The patient, who suffered kidney failure, had been taking vancomycin for a year and a half for a recurring infection from an abdominal catheter used for kidney dialysis. He was successfully treated with a combination of drugs, including vancomycin, Jarvis said.
The Michigan discovery came three months after a similar resistant strain was found in Japan.
In May, the CDC reported that a 4-month-old Japanese infant developed staph from a boil after heart surgery. That strain of staph also showed an intermediate resistance to vancomycin, and the baby was treated with other drugs.
U.S. hospitals were alerted to watch for the strain here.
“Now that you have two in such a short time, there will be heightened concern,*’ said Richard Schwalbe, director of clinical microbiology at the University of Maryland.
Staph bacteria are the No. I cause of hospital infections. They are blamed for about 13 percent of the nation's 2 million hospital infections each year, according to the CDC. Overall, the 2 million infections kill
Thm finn nr Is nninn
concerned n would
III I BOI HO Bld TO) n nos
wa’ra going to Mt It popping up In mom places.’
— Dr. William Jarvis medical epidemiologist
60,000 to 80,000 people.
The bacteria can collect on clothing, blankets, walls and medical equipment. Hospital workers can pass them on by hand, and they can cling to tubes inserted into the body.
To combat their spread, many hospitals across the country have restricted use of their most potent antibiotics and isolated their sickest patients.
Dr. Robert Haley, chief of epidemiology at the University of Texas Southwestern Medical Center in Dallas, said there’s no reason hospitals can’t eradicate resistant staph.
“These are unique, special strains that can be eradicated,’* said Haley, former chief of the CDC’s hospital infections branch. “There needs to be
aggressive surveillance in hospitals. Once you see it, don’t let it stay and spread around the hospital until you can’t get rid of it’*
For patients, the rise of drug-resistant germs means that the medicine they get for their infection may not make them better, forcing doctors to switch to one or more of the IOO antibiotics now on the market
However, many fear the time is growing near when there will be no alternative antibiotic to turn to.
Penicillin was a wonder drug that killed staph when it became available in 1947. Within a decade, some strains grew resistant a development attributed to overuse of antibiotics and the failure of some patients to take their medicine properly.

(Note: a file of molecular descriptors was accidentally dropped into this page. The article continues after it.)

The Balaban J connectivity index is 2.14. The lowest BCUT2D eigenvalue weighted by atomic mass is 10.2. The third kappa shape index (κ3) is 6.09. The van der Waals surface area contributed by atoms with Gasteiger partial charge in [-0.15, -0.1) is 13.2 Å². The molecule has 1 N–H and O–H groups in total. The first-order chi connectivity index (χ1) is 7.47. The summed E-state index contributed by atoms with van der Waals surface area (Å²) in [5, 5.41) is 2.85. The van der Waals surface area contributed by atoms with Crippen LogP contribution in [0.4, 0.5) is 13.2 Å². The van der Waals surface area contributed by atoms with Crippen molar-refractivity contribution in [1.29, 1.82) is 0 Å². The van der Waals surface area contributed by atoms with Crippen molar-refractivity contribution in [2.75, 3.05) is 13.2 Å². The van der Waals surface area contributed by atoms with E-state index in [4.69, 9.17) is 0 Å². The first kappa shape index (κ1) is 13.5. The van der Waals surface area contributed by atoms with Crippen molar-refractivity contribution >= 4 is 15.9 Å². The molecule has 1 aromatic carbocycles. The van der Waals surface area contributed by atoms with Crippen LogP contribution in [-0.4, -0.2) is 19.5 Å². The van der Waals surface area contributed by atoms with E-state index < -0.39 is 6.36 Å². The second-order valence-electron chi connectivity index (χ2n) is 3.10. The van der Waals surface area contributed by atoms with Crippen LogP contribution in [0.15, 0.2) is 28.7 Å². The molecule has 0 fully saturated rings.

Then came methicillin in the 1960s, then vancomycin, which was so potent it was regarded as the “silver bullet” against staph. J “There’s going to be a lot Of throwing up of arms with doctors saying now we have to live with this,” Haley said. “That is not true. We must fight it vigorously. We arc also going to have to be much more stingy with our use of vancomycin.” Pharmaceutical companies are working to develop new antibiotics.
An experimental new antibiotic called Synercid, made by Rhone-Poulenc, killed the strain found in the Japanese infant_
Moms not aware of possible dangers in giving infants water
(AP) — It is unnecessary and possibly dangerous to give young babies water in addition to breast milk or infant formula, federal researchers say.
Many mothers are unaware of the potential danger and give their infants water on a regular basis, a audy found.
' an infant ingests too much water, baby can suffer “oral water toxication.’’ which occurs when ie necessary odium in the blood •ecoiiRs so voluted that the body n’t fundi* properly.
I he result can be an altered mental st te, abnormally low body tem crature, bloating and even • i ires. Babies less than a month ole are especially susceptible because they cannot filter water out of their systems as fast a Miler infants.
A 1993 survey of more than 1,600 mothers nationwide revealed that one-fourth gave water to their newborns at least three times a week, said researchers led by Dr. Paula D. Scariati of the Centers for Disease Control and Prevention.
No difference was found in amounts given during summer and winter, the researcher! reported in the August issue of the Archives of Pediatrics and Adolescent Medicine, published by the American Medical Association.
The American Academy of Pediatrics has said that except in hot weather, human milk or formula provides nursing infants with all the water they need to replace what they lose through normal bodily functions.
The federal researchers found that
rates of giving babies water were higher among women who used infant formula instead of breast feeding, among women with less than a high-school education and among mothers with less than $22,500 in family income.
The report contained no information on whether any of the babies given water became ill.